awareness of the problem has grown. This section highlights some current and emerging areas in
VAW research, prevention, and treatment.
Links to Security
In recent years, a number of governments, international organizations, and NGOs have
increasingly argued that the problem of international violence against women—particularly
sexual violence in conflict situations—may be linked to national and international security. For
example, U.N. Security Council Resolution 1820, unanimously adopted in 2008, affirmed that
“effective steps to prevent and respond to ... sexual violence can significantly contribute to the
maintenance of international peace and security.”126 In August 2009, Secretary of State Hillary
Clinton stated, “no nation can succeed in ... increasing security if it leaves out or leaves behind
more than half of the population.”127 Supporters of this position argue that the deliberate use of
sexual abuse during armed conflict, which is designed to split families and communities apart,
threatens public order. They further contend that sexual violence prolongs armed conflict and may
undermine possibilities for long-term peace and security. Many emphasize that women may not
fully participate in civil society because they are intimated by violence or the threat of violence.
Some also argue that because sexual violence often destabilizes communities, it could create
conditions that breed terrorism.128
(...continued)
Evaluation of Gender-Based Violence Event, National Press Club, Washington DC, November 8, 2007.
124
Andrew Morrison, Mary Ellsberg, Sarah Bott, “Addressing Gender-Based Violence: A Critical Review of
Interventions,” The World Bank Research Observer, Oxford University Press, May 7, 2007 p. 25.
125
See “Violence against Women: A Statistical Overview, Challenges and Gaps in Data Collection and Methodology
and Approaches for Overcoming Them,” a publication of the Economic Commission for Europe, WHO, and the U.N.
Division for the Advancement of Women, April 2005.
126
U.N. document, S/RES/1820 (2008), June 19, 2008.
127
Hillary Rodham Clinton, “Women Are Drivers of Positive Change,” City Press (South Africa), August 9, 2009.
128
See “Statement by Melanne Verveer, Ambassador-at-Large, Office of Global Women’s Issues, Department of
State,” and “Testimony Presented by Major General Patrick Cammaert,” for the Senate Foreign Relations Committee
Hearing: “Violence Against Women: Global Costs and Consequences,” October 1, 2009.
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International Violence Against Women: U.S. Response and Policy Issues
The Role of Men and Boys
Research on VAW has evolved to include not only treatment and prevalence but also root causes.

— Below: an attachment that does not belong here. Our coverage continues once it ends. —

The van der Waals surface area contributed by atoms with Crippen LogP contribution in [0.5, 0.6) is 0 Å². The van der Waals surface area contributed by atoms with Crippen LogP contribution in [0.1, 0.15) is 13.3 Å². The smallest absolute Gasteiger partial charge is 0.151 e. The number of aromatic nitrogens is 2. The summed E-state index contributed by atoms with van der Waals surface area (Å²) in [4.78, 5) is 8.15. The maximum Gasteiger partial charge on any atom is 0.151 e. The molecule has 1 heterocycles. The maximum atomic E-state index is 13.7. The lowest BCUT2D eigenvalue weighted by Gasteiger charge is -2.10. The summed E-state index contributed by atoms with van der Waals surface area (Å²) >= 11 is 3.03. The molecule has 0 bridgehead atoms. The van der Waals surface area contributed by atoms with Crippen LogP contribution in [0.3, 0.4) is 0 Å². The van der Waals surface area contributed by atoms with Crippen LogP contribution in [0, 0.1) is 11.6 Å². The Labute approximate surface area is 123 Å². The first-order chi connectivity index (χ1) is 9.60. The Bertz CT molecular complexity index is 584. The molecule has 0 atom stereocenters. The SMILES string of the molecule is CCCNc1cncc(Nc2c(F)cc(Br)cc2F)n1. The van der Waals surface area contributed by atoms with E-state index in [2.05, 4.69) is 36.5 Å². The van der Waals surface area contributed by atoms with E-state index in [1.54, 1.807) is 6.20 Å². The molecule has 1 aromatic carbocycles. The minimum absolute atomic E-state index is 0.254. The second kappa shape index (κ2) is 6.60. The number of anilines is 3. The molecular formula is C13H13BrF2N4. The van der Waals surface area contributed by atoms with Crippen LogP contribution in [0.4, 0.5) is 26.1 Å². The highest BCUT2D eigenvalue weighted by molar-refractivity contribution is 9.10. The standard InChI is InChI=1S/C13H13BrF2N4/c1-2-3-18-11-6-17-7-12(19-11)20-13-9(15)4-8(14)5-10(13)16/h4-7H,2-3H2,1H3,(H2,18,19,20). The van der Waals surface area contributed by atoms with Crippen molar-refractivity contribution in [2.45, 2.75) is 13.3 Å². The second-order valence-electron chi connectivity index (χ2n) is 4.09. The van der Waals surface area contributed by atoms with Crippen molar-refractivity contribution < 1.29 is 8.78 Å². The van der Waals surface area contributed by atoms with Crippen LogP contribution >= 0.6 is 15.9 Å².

As a result, many experts and policymakers have increasingly focused on the role of men and
boys in preventing violence against women. Some NGOs and governments have developed
school curricula, services, and public awareness campaigns to educate boys and men on the
negative consequences of violence against women. These efforts range from rehabilitating
perpetrators through counseling to establishing curricula for young boys that challenge traditional
notions of masculinity.129
Violence and HIV/AIDS
During the last decade, researchers and policymakers have increasingly explored the relationship
between HIV/AIDS and violence against women.130 Studies have found that women in
developing countries are disproportionately affected by HIV, with the United Nations estimating
that two-thirds of new infections among people from 15 to 24 years old are among women. 131
Global statistics indicate that women who are victims of violence are more likely to contract HIV
than those who are not, leading some experts to conclude that there may be a correlation between
rates of HIV in women and violence.132 Reportedly, women who experience or fear violence
appear to be less likely to request or insist on using condoms during sexual encounters, increasing
their risk of HIV and other sexually transmitted diseases. Women who are raped are also more
susceptible to contracting HIV due to vaginal and anal tearing.
Discrimination and Violence
Some experts have linked VAW to discrimination. Many in the international community view
violence as a form of discrimination against women and maintain that discrimination also causes
violence. 133 To successfully combat VAW, they contend, equal attention should be paid to the
causes and impacts of female discrimination. Women who are discriminated against because of
their sex may not receive a formal education or have access to healthcare. In many societies,
women may not own property or have inheritance rights. Some analysts argue that these factors
may contribute to an unequal power relationship between men and women—which in turn may
lead to a cycle of violence.
129
For more information on the role of men and boys in preventing and eliminating VAW, see “Men’s Role in GenderBased Violence Fact Sheet,” distributed by the Pan American Health Organization. Also see (1) an article by Michael
Flood, “Involving Men in Gender Policy and Practice,” Critical Half, Winter 2007, vol. 5, no. 1, and (2) “The Role of
Men and Boys in Achieving Gender Equality,” expert group meeting, list of documents, October 21-24, 2003.
130
The President’s Emergency Plan for AIDS Relief, Report on Gender-Based Violence and HIV/AIDS, November